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Updated: May 16, 2022

Writer: C.S. Pacat (@cspacat)

Illustrator: Johanna the Mad (@JohannaTheMad)

Colorist: Joana LaFuente (@JoanaLafuente)

Letterer: Jim Campbell (@CampbellLetters)

School Logos: Fawn Lau

Editors: Shannon Watters and Dafna Pleban Technical Consultant: Pieter Leeuwenburgh

Publisher: BOOM! Box (@boomstudios)

Fence Vol.1 art by Johanna The Mad


An aspiring fencer and his accidental rival must learn to cohabitate if they want to prove themselves worthy of championship gold. A YA sports series featuring fast-paced action, personality clashes, and relationship drama.

Think of titles like Haikyuu!! or Yuri!!! On Ice with all of drama of a private school narrative.


(Minor Spoilers)

Nicholas Cox is a fencing wunderkind and illegitimate son of a famous fencing champ. He’s out to prove his worth and fight for the chance to compete. After a rough life of scraping by and learning to fence by any means necessary, he finally achieves that opportunity, but is quickly and brutally defeated by a stoic and undefeated opponent named Seiji Katayama. This loss only strengthens his determination to hone his skills.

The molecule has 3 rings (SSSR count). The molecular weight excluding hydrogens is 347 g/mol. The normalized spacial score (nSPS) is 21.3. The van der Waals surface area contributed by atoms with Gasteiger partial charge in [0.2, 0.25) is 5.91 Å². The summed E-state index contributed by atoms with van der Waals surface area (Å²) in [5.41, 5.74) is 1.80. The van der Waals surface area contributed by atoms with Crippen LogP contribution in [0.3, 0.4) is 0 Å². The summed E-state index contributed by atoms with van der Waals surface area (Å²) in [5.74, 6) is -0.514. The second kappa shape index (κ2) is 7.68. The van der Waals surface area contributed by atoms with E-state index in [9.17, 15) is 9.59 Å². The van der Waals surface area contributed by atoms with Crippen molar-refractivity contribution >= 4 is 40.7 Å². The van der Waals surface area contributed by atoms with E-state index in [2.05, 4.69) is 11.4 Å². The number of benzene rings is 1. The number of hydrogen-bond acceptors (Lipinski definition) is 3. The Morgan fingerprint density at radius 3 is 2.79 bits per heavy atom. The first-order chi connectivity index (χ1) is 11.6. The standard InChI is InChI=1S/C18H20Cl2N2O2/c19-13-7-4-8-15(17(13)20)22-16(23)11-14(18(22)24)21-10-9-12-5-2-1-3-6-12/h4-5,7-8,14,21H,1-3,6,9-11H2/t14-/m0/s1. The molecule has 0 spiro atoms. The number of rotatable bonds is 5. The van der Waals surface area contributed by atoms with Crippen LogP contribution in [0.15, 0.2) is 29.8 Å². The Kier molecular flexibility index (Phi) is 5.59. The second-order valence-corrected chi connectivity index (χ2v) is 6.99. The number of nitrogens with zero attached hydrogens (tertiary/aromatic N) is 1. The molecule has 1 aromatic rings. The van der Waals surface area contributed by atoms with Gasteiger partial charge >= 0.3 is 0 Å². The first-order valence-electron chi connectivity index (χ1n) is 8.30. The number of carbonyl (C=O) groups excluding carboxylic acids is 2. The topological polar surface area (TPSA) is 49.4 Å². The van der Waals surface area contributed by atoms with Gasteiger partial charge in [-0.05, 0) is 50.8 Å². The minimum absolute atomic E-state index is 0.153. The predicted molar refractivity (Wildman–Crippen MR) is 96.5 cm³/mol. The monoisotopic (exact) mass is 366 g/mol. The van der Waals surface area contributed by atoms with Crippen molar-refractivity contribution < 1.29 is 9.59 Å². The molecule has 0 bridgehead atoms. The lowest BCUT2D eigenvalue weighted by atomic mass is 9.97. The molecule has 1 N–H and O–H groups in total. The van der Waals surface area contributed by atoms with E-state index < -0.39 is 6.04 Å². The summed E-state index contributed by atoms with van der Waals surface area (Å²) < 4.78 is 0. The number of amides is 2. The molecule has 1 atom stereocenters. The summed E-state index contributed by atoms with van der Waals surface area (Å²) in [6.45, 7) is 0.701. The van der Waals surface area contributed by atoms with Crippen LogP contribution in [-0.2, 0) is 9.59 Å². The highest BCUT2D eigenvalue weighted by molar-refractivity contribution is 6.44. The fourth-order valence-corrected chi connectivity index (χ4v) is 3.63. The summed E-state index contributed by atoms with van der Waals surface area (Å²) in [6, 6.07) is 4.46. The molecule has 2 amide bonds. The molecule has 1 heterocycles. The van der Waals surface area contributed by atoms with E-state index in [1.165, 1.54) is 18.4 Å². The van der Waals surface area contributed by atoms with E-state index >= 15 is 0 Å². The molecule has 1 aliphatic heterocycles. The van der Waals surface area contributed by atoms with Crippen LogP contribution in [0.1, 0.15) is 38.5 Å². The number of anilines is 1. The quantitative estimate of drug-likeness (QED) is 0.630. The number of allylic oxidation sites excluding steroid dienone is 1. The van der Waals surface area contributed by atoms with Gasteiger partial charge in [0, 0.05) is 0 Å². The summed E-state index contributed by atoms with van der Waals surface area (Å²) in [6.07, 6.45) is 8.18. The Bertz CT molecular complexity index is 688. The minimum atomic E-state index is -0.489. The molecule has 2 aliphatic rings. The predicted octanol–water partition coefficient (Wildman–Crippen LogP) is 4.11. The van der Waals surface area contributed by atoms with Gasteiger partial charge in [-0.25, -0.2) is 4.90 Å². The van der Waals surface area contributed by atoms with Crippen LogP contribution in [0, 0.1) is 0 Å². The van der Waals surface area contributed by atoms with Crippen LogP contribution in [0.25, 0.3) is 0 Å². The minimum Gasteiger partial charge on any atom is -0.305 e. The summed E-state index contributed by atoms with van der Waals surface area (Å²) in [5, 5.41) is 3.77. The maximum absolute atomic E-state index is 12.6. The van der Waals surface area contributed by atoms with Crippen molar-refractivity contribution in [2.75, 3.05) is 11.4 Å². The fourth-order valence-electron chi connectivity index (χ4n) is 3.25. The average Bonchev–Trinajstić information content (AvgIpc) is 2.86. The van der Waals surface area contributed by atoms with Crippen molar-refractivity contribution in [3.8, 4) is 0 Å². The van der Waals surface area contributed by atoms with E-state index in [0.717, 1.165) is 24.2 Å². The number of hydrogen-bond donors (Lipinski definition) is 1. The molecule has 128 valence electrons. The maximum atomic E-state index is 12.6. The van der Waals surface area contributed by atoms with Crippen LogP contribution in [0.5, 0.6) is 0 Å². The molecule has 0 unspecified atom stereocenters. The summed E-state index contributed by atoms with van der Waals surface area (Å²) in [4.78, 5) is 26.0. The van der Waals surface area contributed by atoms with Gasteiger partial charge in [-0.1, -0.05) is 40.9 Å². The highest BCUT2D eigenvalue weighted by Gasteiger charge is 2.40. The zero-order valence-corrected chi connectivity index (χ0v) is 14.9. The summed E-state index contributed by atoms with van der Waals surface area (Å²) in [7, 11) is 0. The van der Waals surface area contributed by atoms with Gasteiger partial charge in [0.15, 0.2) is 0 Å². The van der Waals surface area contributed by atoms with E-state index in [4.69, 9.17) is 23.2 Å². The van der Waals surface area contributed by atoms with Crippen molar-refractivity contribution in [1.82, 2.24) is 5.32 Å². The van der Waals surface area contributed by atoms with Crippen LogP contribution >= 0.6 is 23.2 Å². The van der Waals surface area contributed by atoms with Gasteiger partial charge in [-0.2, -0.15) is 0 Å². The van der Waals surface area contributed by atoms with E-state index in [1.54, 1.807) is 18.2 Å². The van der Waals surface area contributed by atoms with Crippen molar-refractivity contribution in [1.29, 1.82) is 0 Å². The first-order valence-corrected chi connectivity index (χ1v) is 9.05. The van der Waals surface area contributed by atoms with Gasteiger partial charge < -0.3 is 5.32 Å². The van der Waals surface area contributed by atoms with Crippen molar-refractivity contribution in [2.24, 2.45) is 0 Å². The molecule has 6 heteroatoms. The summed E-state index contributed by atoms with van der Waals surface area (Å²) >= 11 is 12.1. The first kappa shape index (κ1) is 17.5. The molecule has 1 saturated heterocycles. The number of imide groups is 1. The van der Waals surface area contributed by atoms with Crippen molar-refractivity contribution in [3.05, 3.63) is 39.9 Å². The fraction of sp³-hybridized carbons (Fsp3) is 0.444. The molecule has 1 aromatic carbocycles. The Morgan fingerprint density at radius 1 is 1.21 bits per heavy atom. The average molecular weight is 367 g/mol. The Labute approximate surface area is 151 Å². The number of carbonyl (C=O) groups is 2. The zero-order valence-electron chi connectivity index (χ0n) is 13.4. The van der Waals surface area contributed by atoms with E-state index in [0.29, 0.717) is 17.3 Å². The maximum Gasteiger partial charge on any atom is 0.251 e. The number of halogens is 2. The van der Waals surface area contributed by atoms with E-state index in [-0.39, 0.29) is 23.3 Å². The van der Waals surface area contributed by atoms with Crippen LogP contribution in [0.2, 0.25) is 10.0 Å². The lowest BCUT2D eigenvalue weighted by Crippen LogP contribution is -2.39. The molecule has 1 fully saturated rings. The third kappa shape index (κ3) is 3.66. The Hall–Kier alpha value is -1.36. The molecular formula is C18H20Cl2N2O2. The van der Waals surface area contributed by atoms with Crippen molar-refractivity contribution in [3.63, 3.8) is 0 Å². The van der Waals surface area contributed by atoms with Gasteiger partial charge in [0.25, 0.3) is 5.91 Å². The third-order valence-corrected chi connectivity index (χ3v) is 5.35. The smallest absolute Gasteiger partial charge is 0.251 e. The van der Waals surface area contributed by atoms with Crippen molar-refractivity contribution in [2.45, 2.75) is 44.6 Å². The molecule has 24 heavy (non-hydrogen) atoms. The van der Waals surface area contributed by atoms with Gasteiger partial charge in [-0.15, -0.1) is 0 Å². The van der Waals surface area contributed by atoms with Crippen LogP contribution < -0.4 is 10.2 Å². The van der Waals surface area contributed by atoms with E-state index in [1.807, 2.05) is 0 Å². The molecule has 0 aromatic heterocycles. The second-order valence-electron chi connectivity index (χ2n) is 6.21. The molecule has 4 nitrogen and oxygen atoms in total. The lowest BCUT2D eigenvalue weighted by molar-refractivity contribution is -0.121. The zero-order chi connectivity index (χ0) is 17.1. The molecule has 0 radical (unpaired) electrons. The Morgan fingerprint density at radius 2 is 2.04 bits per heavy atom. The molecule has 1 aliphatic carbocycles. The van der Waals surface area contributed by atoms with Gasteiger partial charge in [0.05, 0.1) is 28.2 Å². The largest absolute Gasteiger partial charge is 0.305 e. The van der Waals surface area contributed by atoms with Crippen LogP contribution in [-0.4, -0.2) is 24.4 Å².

Six months later, Nicholas is accepted into a private all-boys school known as Kings Row and the institution is putting together a fencing team. His excitement is immediately destroyed when he discovers his new roommate is none other than Seiji! The animosity between the two is stark, but the possibility of joining the fencing team requires them to learn to deal with it – even if that means hanging up a shower curtain between their beds.

The personalities residing in Kings Row showcase how cut-throat and diverse the world of competitive fencing truly is. With tensions rising between himself and his new roommate, and the pressure to perform increasing with every thrust of the blade, can Nicholas overcome his rookie status and prove himself on the piste, or will he buckle under the weight of expectations placed upon him?